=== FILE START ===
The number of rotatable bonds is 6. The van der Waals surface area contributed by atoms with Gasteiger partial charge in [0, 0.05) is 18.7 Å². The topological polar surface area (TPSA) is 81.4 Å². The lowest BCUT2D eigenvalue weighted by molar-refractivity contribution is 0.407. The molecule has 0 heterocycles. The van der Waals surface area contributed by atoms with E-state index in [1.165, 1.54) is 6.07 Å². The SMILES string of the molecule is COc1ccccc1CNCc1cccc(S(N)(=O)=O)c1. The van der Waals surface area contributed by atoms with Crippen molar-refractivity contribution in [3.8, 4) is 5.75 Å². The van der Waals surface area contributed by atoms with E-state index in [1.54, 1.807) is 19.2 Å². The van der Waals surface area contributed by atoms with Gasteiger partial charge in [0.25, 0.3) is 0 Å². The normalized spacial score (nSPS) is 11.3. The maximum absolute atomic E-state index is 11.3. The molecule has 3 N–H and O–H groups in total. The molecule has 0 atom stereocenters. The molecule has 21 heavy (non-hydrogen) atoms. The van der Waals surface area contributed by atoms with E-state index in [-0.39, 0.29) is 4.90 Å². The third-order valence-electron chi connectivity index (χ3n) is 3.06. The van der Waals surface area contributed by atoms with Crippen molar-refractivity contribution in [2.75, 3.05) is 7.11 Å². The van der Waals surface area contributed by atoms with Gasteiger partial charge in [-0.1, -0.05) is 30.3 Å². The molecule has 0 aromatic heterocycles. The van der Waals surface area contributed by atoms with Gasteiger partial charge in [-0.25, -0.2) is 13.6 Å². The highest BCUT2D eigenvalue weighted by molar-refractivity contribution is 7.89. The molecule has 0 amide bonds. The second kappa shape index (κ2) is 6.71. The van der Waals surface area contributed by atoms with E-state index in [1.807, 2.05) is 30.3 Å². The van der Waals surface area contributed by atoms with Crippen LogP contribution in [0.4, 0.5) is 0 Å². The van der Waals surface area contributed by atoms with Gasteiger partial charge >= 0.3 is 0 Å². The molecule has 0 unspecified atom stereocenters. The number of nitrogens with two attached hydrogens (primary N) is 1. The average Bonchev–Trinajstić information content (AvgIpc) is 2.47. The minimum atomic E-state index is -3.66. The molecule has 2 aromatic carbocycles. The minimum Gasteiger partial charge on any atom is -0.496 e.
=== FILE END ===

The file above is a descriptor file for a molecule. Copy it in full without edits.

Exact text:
The number of rotatable bonds is 6. The van der Waals surface area contributed by atoms with Gasteiger partial charge in [0, 0.05) is 18.7 Å². The topological polar surface area (TPSA) is 81.4 Å². The lowest BCUT2D eigenvalue weighted by molar-refractivity contribution is 0.407. The molecule has 0 heterocycles. The van der Waals surface area contributed by atoms with E-state index in [1.165, 1.54) is 6.07 Å². The SMILES string of the molecule is COc1ccccc1CNCc1cccc(S(N)(=O)=O)c1. The van der Waals surface area contributed by atoms with Crippen molar-refractivity contribution in [3.8, 4) is 5.75 Å². The van der Waals surface area contributed by atoms with E-state index in [1.54, 1.807) is 19.2 Å². The van der Waals surface area contributed by atoms with Gasteiger partial charge in [0.25, 0.3) is 0 Å². The normalized spacial score (nSPS) is 11.3. The maximum absolute atomic E-state index is 11.3. The molecule has 3 N–H and O–H groups in total. The molecule has 0 atom stereocenters. The molecule has 21 heavy (non-hydrogen) atoms. The van der Waals surface area contributed by atoms with E-state index in [-0.39, 0.29) is 4.90 Å². The third-order valence-electron chi connectivity index (χ3n) is 3.06. The van der Waals surface area contributed by atoms with Crippen molar-refractivity contribution in [2.75, 3.05) is 7.11 Å². The van der Waals surface area contributed by atoms with Gasteiger partial charge in [-0.1, -0.05) is 30.3 Å². The molecule has 0 aromatic heterocycles. The van der Waals surface area contributed by atoms with Gasteiger partial charge in [-0.25, -0.2) is 13.6 Å². The highest BCUT2D eigenvalue weighted by molar-refractivity contribution is 7.89. The molecule has 0 amide bonds. The second kappa shape index (κ2) is 6.71. The van der Waals surface area contributed by atoms with E-state index in [1.807, 2.05) is 30.3 Å². The van der Waals surface area contributed by atoms with Crippen LogP contribution in [0.4, 0.5) is 0 Å². The van der Waals surface area contributed by atoms with Gasteiger partial charge >= 0.3 is 0 Å². The molecule has 0 unspecified atom stereocenters. The number of nitrogens with two attached hydrogens (primary N) is 1. The average Bonchev–Trinajstić information content (AvgIpc) is 2.47. The minimum atomic E-state index is -3.66. The molecule has 2 aromatic carbocycles. The minimum Gasteiger partial charge on any atom is -0.496 e.